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Lecture #3:  Secret sharing

Why Maple? I tried to explain again that it would be useful to have a machine to do arithmetic which would not be limited by the size of the numbers. Maple is one such. I then discussed how to use Maple a bit, including the fact that a command line interface was available if people did not want an x-window (for example, if people were using the program remotely).

Mr. Radimirovic came to class and I introduced him.

I then went back and discussed secret sharing. We had seen how to share secrets among 2 people in a group so that:

  1. Any 2 people would know enough to discern the secret.
  2. No 1 person would know enough.
I asked how to extend this. There were some suggestions. I asked that the suggestions be as reasonable and as easy to use as possible, or else people would not use them. We came across the idea of using a second degree polynomial to share a secret (again, here "secret" is synonymous with just a number), subject to these criteria:
  1. Any 3 people would know enough to discern the secret.
  2. No 2 people would know enough.
I had used Maple to compute a collection of points as ordered pairs of integers on a parabola, formatted the output, then printed and cut out these pairs [PDF|PS|TeX]. I asked people to assemble into groups and try to get the secret (the number 123). After a while at least one group got it. The groups were hampered by the fact that their calculators had problems dealing with the numbers, and maybe hampered by the difficulties of solving 3 linear equations in 3 unknowns. This could have been thought through better!

I extended the question, and asked how to share secrets so that it would take, say, 17 people to reconstruct the secret while any group of 16 would not have sufficient information. After a while we decided that a degree 16 polynomial would be good enough. People were worried about the computation involved (I said, "Your silicon slaves [e.g., computers] will do it") and also about the feasibility of carrying along the numbers. So Mr. Radimirovic displayed a smart card. He said that there was some memory and some computational capability in the card. The students learned a little bit about cards.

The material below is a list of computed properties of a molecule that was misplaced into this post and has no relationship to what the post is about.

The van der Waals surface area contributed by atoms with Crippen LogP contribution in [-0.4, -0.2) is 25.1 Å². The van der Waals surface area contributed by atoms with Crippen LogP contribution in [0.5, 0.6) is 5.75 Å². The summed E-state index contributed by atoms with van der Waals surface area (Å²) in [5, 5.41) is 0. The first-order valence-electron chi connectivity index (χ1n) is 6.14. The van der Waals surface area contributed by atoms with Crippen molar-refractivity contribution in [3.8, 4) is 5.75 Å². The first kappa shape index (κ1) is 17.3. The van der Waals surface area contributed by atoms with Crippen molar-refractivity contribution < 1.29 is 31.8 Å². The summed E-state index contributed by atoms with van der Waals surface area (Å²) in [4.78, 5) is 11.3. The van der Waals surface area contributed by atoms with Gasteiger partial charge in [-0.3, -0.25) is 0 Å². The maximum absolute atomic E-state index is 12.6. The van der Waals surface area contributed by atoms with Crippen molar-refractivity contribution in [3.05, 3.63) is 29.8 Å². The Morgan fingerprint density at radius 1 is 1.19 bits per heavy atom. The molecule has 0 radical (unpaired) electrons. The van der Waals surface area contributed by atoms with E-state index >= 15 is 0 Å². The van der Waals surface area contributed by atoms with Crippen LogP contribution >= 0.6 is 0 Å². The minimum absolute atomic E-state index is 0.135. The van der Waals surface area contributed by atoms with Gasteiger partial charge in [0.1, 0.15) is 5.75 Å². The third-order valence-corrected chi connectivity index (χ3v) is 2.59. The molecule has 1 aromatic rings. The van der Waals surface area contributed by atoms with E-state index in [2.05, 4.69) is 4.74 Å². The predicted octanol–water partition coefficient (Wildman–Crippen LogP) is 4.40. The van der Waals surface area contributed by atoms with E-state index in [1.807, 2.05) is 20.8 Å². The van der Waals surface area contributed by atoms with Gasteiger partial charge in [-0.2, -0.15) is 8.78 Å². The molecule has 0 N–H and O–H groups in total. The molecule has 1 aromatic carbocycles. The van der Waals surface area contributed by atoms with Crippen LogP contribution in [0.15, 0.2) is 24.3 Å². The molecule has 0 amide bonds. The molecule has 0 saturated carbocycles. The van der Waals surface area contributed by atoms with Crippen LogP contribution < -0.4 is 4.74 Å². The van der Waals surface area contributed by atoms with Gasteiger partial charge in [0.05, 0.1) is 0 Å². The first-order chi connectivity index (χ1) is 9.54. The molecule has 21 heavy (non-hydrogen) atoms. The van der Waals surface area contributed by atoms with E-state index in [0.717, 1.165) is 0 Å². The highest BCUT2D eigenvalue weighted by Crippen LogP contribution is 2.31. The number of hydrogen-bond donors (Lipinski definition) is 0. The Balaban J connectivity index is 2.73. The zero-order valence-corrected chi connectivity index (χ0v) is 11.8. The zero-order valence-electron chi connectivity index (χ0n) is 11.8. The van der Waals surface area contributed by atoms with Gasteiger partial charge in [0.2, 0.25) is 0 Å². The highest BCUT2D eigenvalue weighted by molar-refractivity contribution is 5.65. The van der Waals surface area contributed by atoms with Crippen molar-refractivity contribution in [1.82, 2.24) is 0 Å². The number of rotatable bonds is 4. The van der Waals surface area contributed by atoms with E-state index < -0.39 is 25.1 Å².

I told people that what we've been investigating was called "Shamir's Secret Sharing Scheme" and was about 15 to 20 years old. Mr. Radimirovic, an expert on these schemes, said that as far as he knew, every secret sharing scheme was essentially the same as this one.

Then I remarked that we'd seen that mathematically correct policies for sharing secrets could be implemented. A major part of this course would be to examine the contrasts between what some policy makers (e.g., governments, corporations, assertions by any speaker) might say is feasible (keeping records private) and what could be done mathematically. For example, the case of medical record privacy: in Britain, secret sharing is used to secure medical records. Monday's class, I remarked, would be a discussion of medical record privacy. I told them that I would prepare a page of links about the question, and send them e-mail. I did this, the next evening, with the link to the list of references on medical record privacy.

I gave out a homework assignment asking students to decrypt certain messages using the transposition scheme that I showed them in the previous class [PDF|PS|TeX]. I warned them that the messages included certain errors which actually arise in practice.

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